At first glance, it may seem shocking that the first means of web diffusion is MOUTH TO EAR. But if we remember the analogy of the sea, it is quite logical. Because of the medium itself, information flows through the network from web to web, from Internet user to Internet user, that is, from mouth to ear. We will have to learn to develop this way of communication. And this will be difficult to contract out. Most of it will be the direct responsibility of the company.

Then come the SEARCH ENGINES. It is very important to appear in them. This is done by registering and selecting the most appropriate ones. But there is another tool that allows us to appear in all the search engines without any effort. These are the meta tags of each of our pages (title, description and keywords). If these tags are well defined, search engine robots will be able to include us in their databases. If not, no. And yet, out of sheer ignorance, many of the pages we find do not have these tags defined.

The famous BANNERS are a subdivision of the third way to access the web: the LINKS. They are therefore far from being the “universal solution” that many would like. Several studies show that the rate of contacts generated by a banner has fallen from an average of 3% – 3 out of 100 Internet users who see the banner click on it – to 1% today. What is interesting is that we get many links to our pages from all over the web. Either in articles that talk about us, in the lists of resources that many web sites maintain or, as another alternative, by means of banners.


Going back to the analogy of the sea, and given the variety of media available to us, the most appropriate tactic is that of the fishermen. They spread out their nets in the sea and collect their catch in them. In addition, they use hooks on which they place baits appropriate to the fish they want to attract. Then they pick up the fish one by one, select them, discard the inedible ones, and so on. Of course, it’s a lot more work than placing an ad, but in the environment in which we operate, it’s much more effective in attracting INTERESTED customers.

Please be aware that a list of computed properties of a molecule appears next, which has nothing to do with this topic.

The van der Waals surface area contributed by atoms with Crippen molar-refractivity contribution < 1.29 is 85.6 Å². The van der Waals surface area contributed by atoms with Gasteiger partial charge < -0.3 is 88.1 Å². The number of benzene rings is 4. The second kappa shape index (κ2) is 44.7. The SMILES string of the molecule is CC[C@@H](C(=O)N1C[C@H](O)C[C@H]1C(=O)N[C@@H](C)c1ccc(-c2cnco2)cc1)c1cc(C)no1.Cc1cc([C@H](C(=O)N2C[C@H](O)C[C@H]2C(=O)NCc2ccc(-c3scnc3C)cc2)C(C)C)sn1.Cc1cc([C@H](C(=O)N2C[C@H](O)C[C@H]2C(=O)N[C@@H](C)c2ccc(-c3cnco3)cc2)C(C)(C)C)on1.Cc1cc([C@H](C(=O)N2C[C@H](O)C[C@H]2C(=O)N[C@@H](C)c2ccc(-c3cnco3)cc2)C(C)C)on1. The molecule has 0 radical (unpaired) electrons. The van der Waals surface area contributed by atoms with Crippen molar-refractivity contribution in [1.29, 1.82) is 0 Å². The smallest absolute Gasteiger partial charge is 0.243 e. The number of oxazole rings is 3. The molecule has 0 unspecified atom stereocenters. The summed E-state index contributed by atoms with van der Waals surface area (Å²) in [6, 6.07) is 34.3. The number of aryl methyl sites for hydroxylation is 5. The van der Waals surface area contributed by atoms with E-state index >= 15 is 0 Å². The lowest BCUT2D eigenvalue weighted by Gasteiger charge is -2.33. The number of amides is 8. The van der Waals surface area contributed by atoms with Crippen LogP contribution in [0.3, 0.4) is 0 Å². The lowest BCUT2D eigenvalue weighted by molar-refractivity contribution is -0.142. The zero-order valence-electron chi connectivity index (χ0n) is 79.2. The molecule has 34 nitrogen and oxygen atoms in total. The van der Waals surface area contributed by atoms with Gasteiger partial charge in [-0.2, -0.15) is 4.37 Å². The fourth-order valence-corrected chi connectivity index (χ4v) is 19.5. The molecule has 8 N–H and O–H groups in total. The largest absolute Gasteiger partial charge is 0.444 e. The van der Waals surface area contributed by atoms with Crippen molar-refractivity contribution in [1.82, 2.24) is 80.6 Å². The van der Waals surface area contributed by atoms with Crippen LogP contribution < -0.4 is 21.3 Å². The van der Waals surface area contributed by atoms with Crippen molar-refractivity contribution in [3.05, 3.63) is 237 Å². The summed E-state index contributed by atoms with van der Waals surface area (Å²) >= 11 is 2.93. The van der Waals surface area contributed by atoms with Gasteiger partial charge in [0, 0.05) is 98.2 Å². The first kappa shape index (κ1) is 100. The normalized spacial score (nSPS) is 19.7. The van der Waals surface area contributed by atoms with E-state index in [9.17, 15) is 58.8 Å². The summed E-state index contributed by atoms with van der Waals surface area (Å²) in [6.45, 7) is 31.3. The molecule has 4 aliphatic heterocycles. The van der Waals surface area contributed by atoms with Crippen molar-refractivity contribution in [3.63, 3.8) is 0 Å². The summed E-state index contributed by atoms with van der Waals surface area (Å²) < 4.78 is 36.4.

The secret, for the vast majority of companies, is to WEAR YOUR NETWORK ON THE NET. A network that is centered around our headquarters and that we expand little by little, patiently, day by day, tirelessly, in all directions. A network that, as it grows, and if we give it the means to do so, will be able to develop by itself and reach further and further.


The means to build it are many and varied. We can mention a long list.

Among the virtual means: Search engine submissions, banner ads, microsites, interstitials, press releases to digital publications, inclusion of links in related websites, purchase of words or positions in search engines, participation in newsgroups, organized e-mail, sponsorships, exchange of content packages or provision of free websites.

The more traditional media can also play a role, especially if we are targeting the general public and have the means to do so: press releases to the media, corporate stationery, packaging, gift items, advertisements in all types of media, conferences, trade shows, publication of articles and books, etc.


I have presented a number of concepts and elements necessary to understand the mechanisms of a correct promotional action on the Internet. And we have seen that the approaches must be radically different from those of physical or conventional marketing.